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Survival of the Fattest
A recent study by UNLV researchers using the world’s fattest fruit flies is providing a new model to investigate obesity-related heart dysfunction.
Fruit flies have emerged as an excellent model to investigate the genetic causes and physiological consequences of obesity. But to study the effects, scientists must first obtain overweight fruit flies.
In previous experiments, researchers around the world have made their test flies obese by feeding them a high-fat diet or by genetic manipulation. Life sciences professor Allen Gibbs and Ph.D. student Christopher Hardy took a unique approach; they used experimental evolution, or natural selection, to grow obese flies.
While dietary and genetic changes that cause obesity in flies have been demonstrated to induce heart dysfunction, there have been no studies investigating how obesity affects the heart in laboratory-evolved flies. This process has allowed them to produce the world’s fastest fruit flies, according to Gibbs. A normal fly weighs one milligram, while Gibbs and Hardy’s weigh in at 1.5 milligrams.
“We are using evolution in the lab,” said Gibbs, who started the selection process in 2007 with 10,000 genetically different flies. “The ones that have the right genes to live without food are the ones that survive. We do this over and over with the flies that survive and eventually get those that survive starvation longer and longer every generation. It is essentially survival of the fattest.”
The research team discovered that the hearts of starvation-selected fruit flies are dilated and don’t contract properly. This appears to correlate with large fat deposits along the dorsal cuticle, which alter the anatomical position of the heart. However, heart function in their flies can return to healthy levels through prolonged fasting.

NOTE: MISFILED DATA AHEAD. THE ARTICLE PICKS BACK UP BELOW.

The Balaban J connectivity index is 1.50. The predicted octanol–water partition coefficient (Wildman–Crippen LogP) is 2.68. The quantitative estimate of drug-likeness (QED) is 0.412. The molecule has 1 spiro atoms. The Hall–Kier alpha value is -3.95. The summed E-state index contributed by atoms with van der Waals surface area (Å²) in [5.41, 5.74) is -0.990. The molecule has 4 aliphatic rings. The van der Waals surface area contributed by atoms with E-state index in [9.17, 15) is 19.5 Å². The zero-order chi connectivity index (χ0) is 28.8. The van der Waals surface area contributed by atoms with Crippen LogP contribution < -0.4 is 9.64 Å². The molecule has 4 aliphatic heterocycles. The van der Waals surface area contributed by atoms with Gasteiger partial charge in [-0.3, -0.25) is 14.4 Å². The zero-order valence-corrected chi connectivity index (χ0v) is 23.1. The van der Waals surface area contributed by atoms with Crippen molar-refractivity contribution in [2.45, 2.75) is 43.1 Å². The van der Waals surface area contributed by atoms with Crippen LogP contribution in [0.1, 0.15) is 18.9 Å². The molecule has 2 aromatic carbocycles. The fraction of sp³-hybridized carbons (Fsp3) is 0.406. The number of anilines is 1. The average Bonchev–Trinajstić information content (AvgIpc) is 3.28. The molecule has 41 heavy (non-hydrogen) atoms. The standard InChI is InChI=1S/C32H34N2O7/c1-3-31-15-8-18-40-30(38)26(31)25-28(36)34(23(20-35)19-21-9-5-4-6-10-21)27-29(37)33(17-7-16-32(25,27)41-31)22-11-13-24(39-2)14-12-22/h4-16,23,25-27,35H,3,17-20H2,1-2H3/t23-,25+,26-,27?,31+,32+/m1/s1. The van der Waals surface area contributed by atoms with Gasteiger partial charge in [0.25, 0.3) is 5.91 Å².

The findings provide a new model to investigate obesity-associated heart dysfunction. “While obesity has many pathophysiological effects, the ability to store excess lipids may have an ecological advantage in the context of starvation resistance,” Hardy said. “In nature, lipids stored within the fat body may be used to survive periods where nutrients aren’t readily available. In the lab, selection for starvation-resistance in fruit flies leads to correlated increases in stored lipids, but has evolutionary costs, including heart disease, reduced movement, and disruptive sleeping patterns.”
Gibbs noted that genetics is the primary reason fruit flies are studied as it relates to obesity-associated diseases. “There has been more than a century of intense research on genetics and flies. There is a lot that we can do with flies that you can’t do with humans or other mammals, like mice,” he said. “One thing we have done is sequence the entire genetic code for our flies, which allows us to determine the genes that affect obesity in our flies. We can then study if similar genes are found in mice, and eventually humans.”
The findings were published in the September issue of the American Journal of Physiology.
The research team also included researchers from the Sanford Burnham Medical Research Institute, University of Virginia School of Medicine, and Duke University School of Medicine.
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